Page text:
updated 5/17/2005 6:31:31 PM ET 2005-05-17T22:31:31

A quiet announcement by the Department of Education this week could translate into thousands of dollars of savings for student borrowers by allowing them to consolidate their loans before rates go up July 1.

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The announcement applies to students with government-backed Stafford loans from banks or commercial lenders. Students who borrow directly from the government have always been free to consolidate while still enrolled, but until this week, it was unclear if borrowers from commercial lenders could, too.

The discrepancy was no big deal in the past because students were in no rush to consolidate loans. Interest rates were falling, and the price of consolidating — students must forfeit a six-month grace period after graduation before repayment is required — wasn't worth it.

This year, however, interest rates for students still in school are expected to rise from the current 2.77 percent to as much as 5 percent when the new rates are announced July 1. By consolidating, students will still forfeit the grace period — but some may save thousands of dollars by locking in the lower rates.

Even before this week's announcement, many students and banks were already interpreting federal guidelines as allowing students to begin their repayment period while still enrolled — thus making them eligible to consolidate.

On Monday, the department gave a formal green light to the practice.

The Department of Education said Tuesday that, as of April 1, there were 5.7 million borrowers with outstanding loans from private lenders who were either in school or in the post-graduation grace period.

The College Loan Corp. estimates the average borrower with $20,500 in debt — the average amount consolidated last year — would save more than $2,100 over a 10-year loan by consolidating now, based on the most recent interest rate estimates.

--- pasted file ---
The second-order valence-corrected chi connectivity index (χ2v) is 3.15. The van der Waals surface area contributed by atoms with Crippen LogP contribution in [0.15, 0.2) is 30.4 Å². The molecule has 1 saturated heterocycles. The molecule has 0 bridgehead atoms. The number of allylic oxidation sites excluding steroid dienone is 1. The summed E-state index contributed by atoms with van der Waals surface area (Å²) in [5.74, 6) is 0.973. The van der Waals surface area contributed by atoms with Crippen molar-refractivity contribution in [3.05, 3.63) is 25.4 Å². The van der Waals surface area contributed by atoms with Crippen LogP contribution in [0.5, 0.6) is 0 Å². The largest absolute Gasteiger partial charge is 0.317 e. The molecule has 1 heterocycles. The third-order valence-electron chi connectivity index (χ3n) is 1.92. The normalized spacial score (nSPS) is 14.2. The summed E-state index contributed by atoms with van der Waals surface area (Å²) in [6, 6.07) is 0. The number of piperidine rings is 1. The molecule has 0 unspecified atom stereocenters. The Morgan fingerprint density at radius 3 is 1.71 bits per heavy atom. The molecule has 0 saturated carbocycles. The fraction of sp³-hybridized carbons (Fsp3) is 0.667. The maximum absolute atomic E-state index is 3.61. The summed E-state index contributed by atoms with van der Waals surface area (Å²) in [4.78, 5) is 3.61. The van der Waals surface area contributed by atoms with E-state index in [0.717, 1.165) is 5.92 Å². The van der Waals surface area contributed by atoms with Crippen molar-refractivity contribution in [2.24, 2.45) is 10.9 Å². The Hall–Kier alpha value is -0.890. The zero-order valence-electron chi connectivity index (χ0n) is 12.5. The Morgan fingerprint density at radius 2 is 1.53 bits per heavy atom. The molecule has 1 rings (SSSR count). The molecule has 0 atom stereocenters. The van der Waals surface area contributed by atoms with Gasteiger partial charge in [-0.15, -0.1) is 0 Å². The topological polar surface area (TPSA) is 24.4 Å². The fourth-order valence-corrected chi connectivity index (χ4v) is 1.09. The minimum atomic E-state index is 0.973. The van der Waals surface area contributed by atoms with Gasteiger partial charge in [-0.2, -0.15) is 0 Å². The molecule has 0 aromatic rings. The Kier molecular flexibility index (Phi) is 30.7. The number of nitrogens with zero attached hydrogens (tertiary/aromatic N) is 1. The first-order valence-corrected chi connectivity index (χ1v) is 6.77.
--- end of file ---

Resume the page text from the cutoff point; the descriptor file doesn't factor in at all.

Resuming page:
Experts caution consolidation is not for everyone, however, given the forfeited grace period and the risk that interest rates could decline in the future. If so, students might regret locking in at a higher rate.

Assistant Secretary for Postsecondary Education Sally Stroup said it's impossible to say how many students in the Federal Family Education Loan Programs would take advantage of the new guideline. She said those with the most debt would likely find the opportunity the most attractive.

"Particularly for students who are in graduate school, people with a high balance, it would make a difference," she said.

But Brett Lief, president of the National Council of Higher Education Loan Programs, said it may make sense even for some underclassmen — particularly people who have borrowed a lot — to take advantage by consolidating and then asking for a deferment on payment until they are out of school.

He urged students to get counseling about what decision is best for them — and to remember that lenders must have applications for consolidation in hand by June 30.

Student savings, however, may come at taxpayers' expense. Bob Shireman, director of The Institute for College Access and Success at the University of California, Berkeley, said the policy "offers borrowers lower interest rates and some relief from the burden of debt," but will be more expensive for the government.

Stroup, however, said it is impossible to say whether it will cost the government more in the long run, given the unpredictability of interest rates and the repayment schedules of students.

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